This will mark the fourth year Cooperstown Central School students have been able to run their very own “flea market” style marketplace. Soon other students from area schools might get the same opportunity.
The marketplace is the end product of a six-week after-school entrepreneurship education program called TREP$. It was created by Pamela deWaal and Hayley Romano, two certified teachers who reside in West Milford, N.J.
The program began when their then-10-year-old sons decided to go into business together selling hand stamped wrapping paper at an adult vendor night at the school. The boys sold out of their product and shared their success story with their peers. Based on the merits of the program, the Paradise Knoll Parent Teacher Association earned the New Jersey PTA’s Champion for Children Award for best new program.
Impressed with Cooperstown’s success with the program,Otsego County Chamber Executive Director Barbara Ann Heegan, said there has been discussion of the Chamber possibly purchasing it and offering to all schools in the county.
“We are still in the conversation stage of things, but we certainly want to lend support to the current program at Cooperstown,” she said.
According to Heegan, the chamber will help by assisting with making connections with local business people and speakers.
Heegan said the idea of purchasing the program will be brought to the Chamber’s Education Committee at its meeting on Feb. 12.
On Sunday, Cooperstown students will be setting up shop and selling their products and services that they have been developing. The marketplace will be open from 1 to 3 p.m. at the middle/high school gymnasium. According to workshop facilitator Rebecca Stone, last year was not the most profitable of all the years, but there were more businesses. She said there were 37 businesses represented at the marketplace that brought in a total of $2,409. In 2011 the marketplace profited $3,226, and in its inaugural year it profited $1,754.
This year, according to Stone, there are 32 businesses planned to be set up at the marketplace. Stone said items will range from candles, stress balls, fertilizer, jewelry, trivets, stationery and cards, refrigerator magnetic clips and more. Only cash will be accepted.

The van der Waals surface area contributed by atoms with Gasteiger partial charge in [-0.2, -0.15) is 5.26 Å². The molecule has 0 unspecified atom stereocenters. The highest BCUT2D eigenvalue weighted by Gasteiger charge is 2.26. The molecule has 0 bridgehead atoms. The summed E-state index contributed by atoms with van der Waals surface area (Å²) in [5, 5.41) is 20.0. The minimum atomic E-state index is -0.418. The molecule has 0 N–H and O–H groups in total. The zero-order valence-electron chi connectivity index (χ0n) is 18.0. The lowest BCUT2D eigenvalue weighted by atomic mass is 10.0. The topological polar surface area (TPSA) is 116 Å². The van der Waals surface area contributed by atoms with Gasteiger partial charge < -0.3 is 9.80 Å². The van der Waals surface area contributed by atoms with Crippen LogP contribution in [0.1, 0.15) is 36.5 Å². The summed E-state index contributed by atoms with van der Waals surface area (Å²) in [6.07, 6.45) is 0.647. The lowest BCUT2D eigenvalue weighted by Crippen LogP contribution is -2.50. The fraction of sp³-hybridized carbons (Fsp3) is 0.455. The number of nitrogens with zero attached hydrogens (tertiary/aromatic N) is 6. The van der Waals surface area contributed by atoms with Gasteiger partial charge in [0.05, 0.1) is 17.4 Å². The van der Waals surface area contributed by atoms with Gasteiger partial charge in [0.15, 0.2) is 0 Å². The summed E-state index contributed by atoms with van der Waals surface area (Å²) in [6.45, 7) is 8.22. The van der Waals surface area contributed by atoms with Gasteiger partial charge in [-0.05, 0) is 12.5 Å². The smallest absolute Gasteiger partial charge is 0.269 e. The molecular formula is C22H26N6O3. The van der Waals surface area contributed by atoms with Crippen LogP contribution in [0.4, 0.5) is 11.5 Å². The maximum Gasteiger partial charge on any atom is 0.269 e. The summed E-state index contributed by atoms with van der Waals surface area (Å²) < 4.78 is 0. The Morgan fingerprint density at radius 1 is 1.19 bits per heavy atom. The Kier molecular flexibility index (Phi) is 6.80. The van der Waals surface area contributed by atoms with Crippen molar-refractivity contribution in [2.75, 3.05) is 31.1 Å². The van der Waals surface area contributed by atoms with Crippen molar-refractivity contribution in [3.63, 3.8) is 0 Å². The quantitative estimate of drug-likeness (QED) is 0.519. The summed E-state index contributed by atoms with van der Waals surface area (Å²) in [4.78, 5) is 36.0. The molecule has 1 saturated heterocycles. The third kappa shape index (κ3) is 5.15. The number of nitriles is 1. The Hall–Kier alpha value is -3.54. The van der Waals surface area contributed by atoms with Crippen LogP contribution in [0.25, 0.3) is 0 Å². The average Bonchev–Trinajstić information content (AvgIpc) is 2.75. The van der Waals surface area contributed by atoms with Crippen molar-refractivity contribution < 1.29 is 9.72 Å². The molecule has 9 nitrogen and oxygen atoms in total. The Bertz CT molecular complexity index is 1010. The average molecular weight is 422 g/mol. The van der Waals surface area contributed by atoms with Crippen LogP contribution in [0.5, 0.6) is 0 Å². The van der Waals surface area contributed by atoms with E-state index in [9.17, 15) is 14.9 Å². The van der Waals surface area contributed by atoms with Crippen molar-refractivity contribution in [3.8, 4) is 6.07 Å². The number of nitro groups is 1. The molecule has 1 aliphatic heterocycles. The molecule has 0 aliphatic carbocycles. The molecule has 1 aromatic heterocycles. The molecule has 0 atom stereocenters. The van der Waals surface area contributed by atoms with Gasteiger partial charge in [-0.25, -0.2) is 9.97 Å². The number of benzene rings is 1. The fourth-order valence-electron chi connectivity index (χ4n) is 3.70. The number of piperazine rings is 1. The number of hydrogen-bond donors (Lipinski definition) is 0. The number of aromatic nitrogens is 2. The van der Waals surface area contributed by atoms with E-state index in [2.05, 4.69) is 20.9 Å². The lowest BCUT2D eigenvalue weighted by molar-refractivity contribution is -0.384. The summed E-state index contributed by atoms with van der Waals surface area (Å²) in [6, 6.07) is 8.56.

Cooperstown’s program is offered by the district’s Parent Teacher Organization. Carina Franck, TREP$ chairwoman, said others have asked her about the program for use at other schools.
“Some have purchased the program, others are asking questions about it and some are in the preliminary stages of getting it implemented,” she said. “It is kind of nice to be looked at as a model school.”
Those involved in the Cooperstown program are also taking the initiative to invite those from other schools to the marketplace to see if the program would be something of interest.
“It is great if other schools do it because students here can then go visit other marketplaces and get ideas and inspiration,” Franck said.
The Cooperstown TREP$ program began as an offering to middle school students only; however, the outreach has expanded to include high schoolers as well. Once students participate in all the workshops they can return each year to sell products at the marketplace.
Franck said she is anticipating having 20 to 25 returning entrepreneurs at this year’s marketplace.
“The biggest challenge is reaching out to the kids and getting them to return, especially getting the high school students to come back. They get very busy,” Franck said.
Each year organizers host a TREP$ kick off assembly to create students interest, but that is aimed at the younger students. This year, according to Fanck, the gathering featured a local businesswoman from Andela Products (products made from recycled glass) of Richfield Springs who spoke in front of fifth- through eighth-grade students.
“She did an amazing presentation,” Frank said. “We hope to be able to do this again in years to come.”
Students are being encouraged to “think green” again this year. Last year, Cooperstown was awarded $700 through The New York State Energy Research and Development Authority’s New Energy $mart Students Program.
Franck said it was not a new concept for students in the program, but the funding received helped put an emphasis on thinking green and made it more appealing.
“Some funding was left over from last year so we can give a little shove toward having the students think about how to reduce and reuse,” she said.
Workshops generally follow an outline provided by in a TREP$ workbook, according Franck. However, she said organizers do try to improve and strengthen the workshops a little bit each year.
“The things that are taught are used in the everyday world,” Franck said. “Students learn to write promotional material and learn math skills such as making change. We try to make connections with what they are learning in school and will be used in everyday life. These things don’t just happen within the walls at school.”
For more information on the TREP$ program, visit www.trepsed.com.